What a well-built, well-maintained, 63-year-old pipeline looks like

Original segment of Line 5 a testament to extraordinary engineering, decades of vigilant maintenance

This is what a well-maintained, 63-year-old oil pipeline looks like.

Inspection results along Enbridge’s Line 5 have regularly indicated that from an engineering and maintenance perspective, the pipe, while not perfect, is like new and in excellent condition.

An original segment of Line 5, recently unearthed during a pump station upgrade near the Straits of Mackinac, confirms these results.

“It’s a common misperception that Line 5 was laid in the ground and forgotten. In reality, a lot of care and attention is devoted to protecting the pipe before it goes underground or underwater—and a lot more in the course of its operation,” says Blake Olson, operations manager for Line 5 in northern Michigan and the Straits of Mackinac.

The photo above shows a piece of Line 5 that was removed during our Mackinaw City pump station upgrade in July. The left portion of the pipe is covered by a fiber-reinforced enamel coating that provides an impermeable barrier against the elements. The center portion shows a formidable weld seam, and the right side shows the condition of the pipe under the enamel coating.

This segment of Line 5 operated underground, not underwater, and was buried at a depth of about five feet.

Safety is the very foundation of our business at Enbridge, and prevention is the primary focus of our pipeline safety strategy. In addition to our industry-leading pipe steel design and construction standards, our prevention techniques include:

  • Regular in-line inspections, using high-tech, MRI-like tools that examine our pipes from the inside out;
  • Cathodic protection, which involves the application of a low-level electrical current to prevent the pipe steel from reacting to environmental conditions;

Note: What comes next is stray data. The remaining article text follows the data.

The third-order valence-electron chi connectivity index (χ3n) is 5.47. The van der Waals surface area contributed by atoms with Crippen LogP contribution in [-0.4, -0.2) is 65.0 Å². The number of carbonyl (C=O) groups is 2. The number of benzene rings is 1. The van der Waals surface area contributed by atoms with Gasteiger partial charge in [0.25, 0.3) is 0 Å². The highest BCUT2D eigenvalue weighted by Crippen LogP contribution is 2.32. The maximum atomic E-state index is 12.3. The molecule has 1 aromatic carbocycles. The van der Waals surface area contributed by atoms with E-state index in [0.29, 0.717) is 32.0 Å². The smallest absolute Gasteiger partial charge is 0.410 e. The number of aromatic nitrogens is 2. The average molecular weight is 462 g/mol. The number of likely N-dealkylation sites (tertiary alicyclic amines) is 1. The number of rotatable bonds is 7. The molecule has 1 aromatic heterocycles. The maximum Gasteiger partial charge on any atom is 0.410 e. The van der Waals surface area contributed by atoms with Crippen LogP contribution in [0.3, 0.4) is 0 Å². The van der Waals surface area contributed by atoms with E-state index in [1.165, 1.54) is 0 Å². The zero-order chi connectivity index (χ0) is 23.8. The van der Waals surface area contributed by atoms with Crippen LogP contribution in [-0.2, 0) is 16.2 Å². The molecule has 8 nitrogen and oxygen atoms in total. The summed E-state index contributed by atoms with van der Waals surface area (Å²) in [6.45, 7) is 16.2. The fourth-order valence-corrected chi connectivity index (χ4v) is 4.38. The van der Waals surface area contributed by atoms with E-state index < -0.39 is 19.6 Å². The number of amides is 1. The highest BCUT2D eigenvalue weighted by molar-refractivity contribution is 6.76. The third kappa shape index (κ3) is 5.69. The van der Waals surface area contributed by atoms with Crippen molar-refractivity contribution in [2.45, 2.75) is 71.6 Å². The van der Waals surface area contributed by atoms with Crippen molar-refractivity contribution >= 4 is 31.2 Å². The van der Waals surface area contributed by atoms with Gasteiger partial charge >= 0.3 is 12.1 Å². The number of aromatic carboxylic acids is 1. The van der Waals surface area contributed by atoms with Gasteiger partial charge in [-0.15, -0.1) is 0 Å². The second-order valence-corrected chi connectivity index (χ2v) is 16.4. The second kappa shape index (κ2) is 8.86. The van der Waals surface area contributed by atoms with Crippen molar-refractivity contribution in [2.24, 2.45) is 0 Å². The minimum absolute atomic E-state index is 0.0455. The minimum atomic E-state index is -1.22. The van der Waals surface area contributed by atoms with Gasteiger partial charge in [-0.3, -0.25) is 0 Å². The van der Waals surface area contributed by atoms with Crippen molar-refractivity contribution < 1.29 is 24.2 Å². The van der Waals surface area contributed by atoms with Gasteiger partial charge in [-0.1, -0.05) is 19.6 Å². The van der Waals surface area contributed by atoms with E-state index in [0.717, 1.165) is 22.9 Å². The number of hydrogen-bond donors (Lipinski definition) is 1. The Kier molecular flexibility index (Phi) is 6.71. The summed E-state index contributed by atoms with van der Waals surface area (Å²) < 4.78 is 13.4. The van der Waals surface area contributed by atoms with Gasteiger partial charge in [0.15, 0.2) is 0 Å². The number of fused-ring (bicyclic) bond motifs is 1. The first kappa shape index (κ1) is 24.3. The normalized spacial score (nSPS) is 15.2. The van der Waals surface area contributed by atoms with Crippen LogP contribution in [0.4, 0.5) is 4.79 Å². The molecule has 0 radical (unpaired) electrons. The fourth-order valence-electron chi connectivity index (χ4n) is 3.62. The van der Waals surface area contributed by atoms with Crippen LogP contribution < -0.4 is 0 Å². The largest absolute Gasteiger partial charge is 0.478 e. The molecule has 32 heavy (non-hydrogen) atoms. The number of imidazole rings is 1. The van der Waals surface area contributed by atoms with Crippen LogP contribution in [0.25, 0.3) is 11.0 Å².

• 24/7 monitoring, using specially trained staff and sophisticated computer modelling systems at our pipeline network control center;
  • Verification and maintenance digs, when our in-line inspections identify pipeline features that may require further attention;
  • Remotely controlled isolation valves, which can be fully closed within three minutes by our control center staff upon detection of a problem;
  • Testing every batch of product in our pipes to meet strict quality standards for viscosity, density, temperate, and sediment-and-water content;
  • Minimizing pressure cycling to reduce stress on pipeline steel; and
  • Regularly cleaning the interior walls of our pipes with special tools.

Enbridge’s Line 5 Straits of Mackinac crossing includes further safety precautions to promote the line’s continued safe and reliable operation.

Pipelines, including Enbridge’s Line 5, have an indefinite lifespan if they are properly operated, monitored and maintained. In 2013, then-U.S. National Transportation Safety Board (NTSB) chairwoman Deborah Hersman testified before the Senate Commerce Committee: “If (a pipeline) is adequately maintained and inspected, age is not an issue.”

This particular 30-foot segment of Line 5 is being shipped to Germany, where it will help Enbridge’s inspection tool manufacturers calibrate their inspection devices, and more accurately distinguish between manufacturing and corrosion anomalies.

(TOP PHOTO: An original segment of Line 5, recently unearthed during a pump station upgrade near the Straits of Mackinac. The left portion of the pipe is covered by a fiber-reinforced enamel coating that provides an impermeable barrier against the elements. The center portion shows a formidable weld seam, and the right side shows the condition of the pipe under the enamel coating.)

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